by Thomas Callahan
(All statistics contained in this article are from last weekend)
Al Gore was right.
The carbon dioxide levels in the atmosphere have made our synapses fire worse than an old Ford on diesel. Everywhere among us pillars are crumbling, tides are changing and the meek are inheriting the trophies. Albert Pujols is batting .215 with 3 dingers after 166 AB’s. Austin Jackson’s got a .414 OBP. And Hendersen Alvarez currently holds a stunning 2.62 ERA.
And a WAR of 0.0.
Alvarez represents the WAR average currently being relied upon by the sabermetric community for starting pitchers. Factoring in positional adjustments, and then converted to numbers so that they’re based on replacement level value, WAR is a good indicator of who’s outperforming their positional norm.
Alvarez’s career best splits are bolstered by a waltzing 2.45 K/9 and a slap-happy 2.13 BB/9. He’s allowing 1.31 HR’s per 9 innings.
If those numbers look strange to you, well, you haven’t been paying attention this season. It’s a strange WAR going on.
Strange numbers are the average.
Article 1 – League Standings
Colorado’s 10 games back in the NL West, while Pittsburgh is 3 back in the Central. But the shot heard round the marble is the Baltimore Orioles playing .650 ball through these first 40 games.
Currently the O’s lead the majors with 61 homers and are the only team in the league with 7 players who’ve hit at least 5. Adam Jones is looking like the 3rd coming of Ricky Hendersen’s illegitimate love clone. JJ Hardy’s dropped his K rate to 13.9%. Chris Davis is riding a .364 BABIP to a respectable average and Wieters is tying it all together like a bullion cube ties together a good soup. Some smoke, a lotta mirrors and your 8 games up on the Red Sox.
What impresses me most though is that they’ve patched the hull with their numbers 3 to 5 starters carrying a 4.95 ERA. Holy flatulence Batman, does that number leave a stench! And yet, they prevail.
The bedrock of their defensive success then has got to be the lockdown bullpen, led by the Major League saves leader Jim Johnson and his 0.42 ERA. In ESPN’s 2012 draft guide, the price on Jim Johnson in AL only leagues was a piece of burnt toast. His emergence came from off in left field.
I grabbed him in a couple leagues so late it was technically early the next day.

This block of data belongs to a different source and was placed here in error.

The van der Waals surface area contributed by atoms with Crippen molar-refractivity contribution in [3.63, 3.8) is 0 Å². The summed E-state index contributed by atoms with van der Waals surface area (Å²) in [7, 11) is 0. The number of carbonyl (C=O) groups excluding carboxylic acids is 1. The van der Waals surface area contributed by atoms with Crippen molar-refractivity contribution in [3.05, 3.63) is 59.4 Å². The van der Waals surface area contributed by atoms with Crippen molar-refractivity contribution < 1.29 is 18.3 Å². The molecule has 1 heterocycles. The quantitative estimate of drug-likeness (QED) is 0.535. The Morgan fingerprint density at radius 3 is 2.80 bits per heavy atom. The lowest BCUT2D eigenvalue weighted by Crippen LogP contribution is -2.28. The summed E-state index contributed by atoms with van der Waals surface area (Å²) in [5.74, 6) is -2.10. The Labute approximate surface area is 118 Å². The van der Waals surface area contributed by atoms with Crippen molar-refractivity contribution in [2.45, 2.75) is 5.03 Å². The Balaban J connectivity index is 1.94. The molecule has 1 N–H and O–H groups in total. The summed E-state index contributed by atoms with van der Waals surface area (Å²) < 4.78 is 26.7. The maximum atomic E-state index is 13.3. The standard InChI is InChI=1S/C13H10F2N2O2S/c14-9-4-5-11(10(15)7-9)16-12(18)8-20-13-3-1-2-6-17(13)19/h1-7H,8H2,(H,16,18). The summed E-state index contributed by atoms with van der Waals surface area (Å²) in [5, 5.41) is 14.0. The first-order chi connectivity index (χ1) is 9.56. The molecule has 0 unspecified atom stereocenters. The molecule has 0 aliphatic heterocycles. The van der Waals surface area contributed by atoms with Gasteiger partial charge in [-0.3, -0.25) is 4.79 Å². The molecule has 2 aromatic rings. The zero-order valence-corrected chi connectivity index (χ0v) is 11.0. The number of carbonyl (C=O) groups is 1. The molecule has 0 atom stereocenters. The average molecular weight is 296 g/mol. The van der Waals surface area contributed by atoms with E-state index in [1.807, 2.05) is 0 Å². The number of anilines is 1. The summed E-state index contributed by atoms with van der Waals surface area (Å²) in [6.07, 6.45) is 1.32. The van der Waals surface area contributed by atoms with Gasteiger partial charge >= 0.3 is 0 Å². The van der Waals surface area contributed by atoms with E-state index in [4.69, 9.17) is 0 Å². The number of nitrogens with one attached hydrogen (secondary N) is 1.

Which brings me to…
Article 2 – The Closers
Jim Johnson leads the league in saves, followed closely by his ERA match (0.42) Fernando Rodney. There was something in the air that night, Fernando. Yeah Kimbrel, Perez and Paps round out the fin, but then Santiago Castilla has the 6th most saves in the league. Didn’t he just get the job 2 weeks ago?
Henry Rodriguez, Frank Francisco (with an 8.04 ERA and a WAR of -0.1), Brett Meyers (-0.1 WAR as well) and Fettuccini Alfredo round out the top 12.
That’s 2 of the top 12 closers having a War Above Replacement average of a negative number!
I am very proud to say that I did not draft a closer before round 14 this year. That’s the glass half full. On the other side of the glass (cause I have one of those trick glasses), I got Marmol in 2 leagues in round 14, and there went my WHIP. Then I chased White Sox and Red Sox closers so hard that my ERA and sanity followed my WHIP out the window to the nearest bar and are now listening to Barbra Streisand songs and drinking boilermakers.
You don’t bring me flowers, Heath Bell.
Luckily though, the answer for my sinking cumulative stats has been standing right before my very eyes…
Article 3 – Starting Pitchers
As of this brief moment in time, FOURTY ONE starters have an ERA under 3.00. Last year at this time there were 23. The year before that, there were 19.
Quality starts are easier to find this year than dirt.
Brandon Beachy’s currently leading the league in ERA, and has an unsustainable 1.7% HR/FB rate. Four of the top 5 pitchers in ERA (Beachy, Lilly, Cueto and Zambrano) have a K/9 of less than 6.60. Derek Lowe, 6th place in the league with an ERA of 2.05, is striking out 2.22 guys per 9, and walking 2.91! His record is 6-1 and his WAR is 0.7.
A K/9 of 2.2 dude! 6th in the league in ERA.
The average WAR for the top 10 starters (in ERA) is 1.1.
I’m not making this up.
What I wish I was making up though is our…
Article 4 – Offensive Players
Here are your top 20 hitters, by WAR, of the 2012 season to date. Obviously this is a value table that we’re going to disregard for our Roto purposes, as it takes defensive value into account. Still, it provides an interesting view of the season to date.
|Paul Konerko||White Sox||161||51||8||21||23||0||.367||.453||.604||2.2|
You’ll find 5 first or second round picks in there (I’m giving McCutchen the benefit of the doubt). You got a couple pre season wonderlicks (Berry touted Bourne pretty hard this year, while Jones and Andrus were on plenty of radars), but seriously.
Carlos Ruiz is batting .371 with 7 homers. No one saw that one coming. Brian LaHair is making an MVP run. Puhleeez, two months ago Brian LaHair’s ADP was laying down by the DOW.
Heck, I didn’t even know who A.J. Ellis WAS until 2 weeks ago, and his WAR’s 2.1!
Which brings us full circle.
WAR (Wins Above Replacement) is an attempt by the sabermetric community to summarize a players total value to their team in one tidy little stat. And seasonal norms are a bit whacky this year; versatility is becoming an important managerial trait. Holding on to your studs who should regress to the statistical norm, while at the same time indentifying young arms that have the skill set to go the mile are your pivotal plays at this time..
It’s a strange season to date people, and we just bought the bouquet.